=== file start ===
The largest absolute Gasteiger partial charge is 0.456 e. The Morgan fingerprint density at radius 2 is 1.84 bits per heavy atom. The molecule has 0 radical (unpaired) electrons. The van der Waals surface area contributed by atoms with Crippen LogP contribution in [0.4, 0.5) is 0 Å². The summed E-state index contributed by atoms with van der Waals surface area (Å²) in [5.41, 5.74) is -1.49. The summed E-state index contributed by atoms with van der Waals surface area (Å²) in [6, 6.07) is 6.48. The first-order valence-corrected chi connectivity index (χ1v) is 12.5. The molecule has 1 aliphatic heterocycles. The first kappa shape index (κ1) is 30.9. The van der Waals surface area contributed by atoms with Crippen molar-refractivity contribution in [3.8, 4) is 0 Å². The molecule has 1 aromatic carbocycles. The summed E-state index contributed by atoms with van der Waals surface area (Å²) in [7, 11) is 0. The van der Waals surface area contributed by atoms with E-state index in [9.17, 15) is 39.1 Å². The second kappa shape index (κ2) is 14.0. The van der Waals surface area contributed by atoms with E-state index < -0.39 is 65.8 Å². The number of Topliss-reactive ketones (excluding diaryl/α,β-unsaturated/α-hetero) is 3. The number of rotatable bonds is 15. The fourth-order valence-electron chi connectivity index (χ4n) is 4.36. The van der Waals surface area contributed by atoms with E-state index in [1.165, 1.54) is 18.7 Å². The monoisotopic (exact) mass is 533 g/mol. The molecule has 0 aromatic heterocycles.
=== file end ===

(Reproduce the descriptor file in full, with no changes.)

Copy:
The largest absolute Gasteiger partial charge is 0.456 e. The Morgan fingerprint density at radius 2 is 1.84 bits per heavy atom. The molecule has 0 radical (unpaired) electrons. The van der Waals surface area contributed by atoms with Crippen LogP contribution in [0.4, 0.5) is 0 Å². The summed E-state index contributed by atoms with van der Waals surface area (Å²) in [5.41, 5.74) is -1.49. The summed E-state index contributed by atoms with van der Waals surface area (Å²) in [6, 6.07) is 6.48. The first-order valence-corrected chi connectivity index (χ1v) is 12.5. The molecule has 1 aliphatic heterocycles. The first kappa shape index (κ1) is 30.9. The van der Waals surface area contributed by atoms with Crippen molar-refractivity contribution in [3.8, 4) is 0 Å². The molecule has 1 aromatic carbocycles. The summed E-state index contributed by atoms with van der Waals surface area (Å²) in [7, 11) is 0. The van der Waals surface area contributed by atoms with E-state index in [9.17, 15) is 39.1 Å². The second kappa shape index (κ2) is 14.0. The van der Waals surface area contributed by atoms with E-state index < -0.39 is 65.8 Å². The number of Topliss-reactive ketones (excluding diaryl/α,β-unsaturated/α-hetero) is 3. The number of rotatable bonds is 15. The fourth-order valence-electron chi connectivity index (χ4n) is 4.36. The van der Waals surface area contributed by atoms with E-state index in [1.165, 1.54) is 18.7 Å². The monoisotopic (exact) mass is 533 g/mol. The molecule has 0 aromatic heterocycles.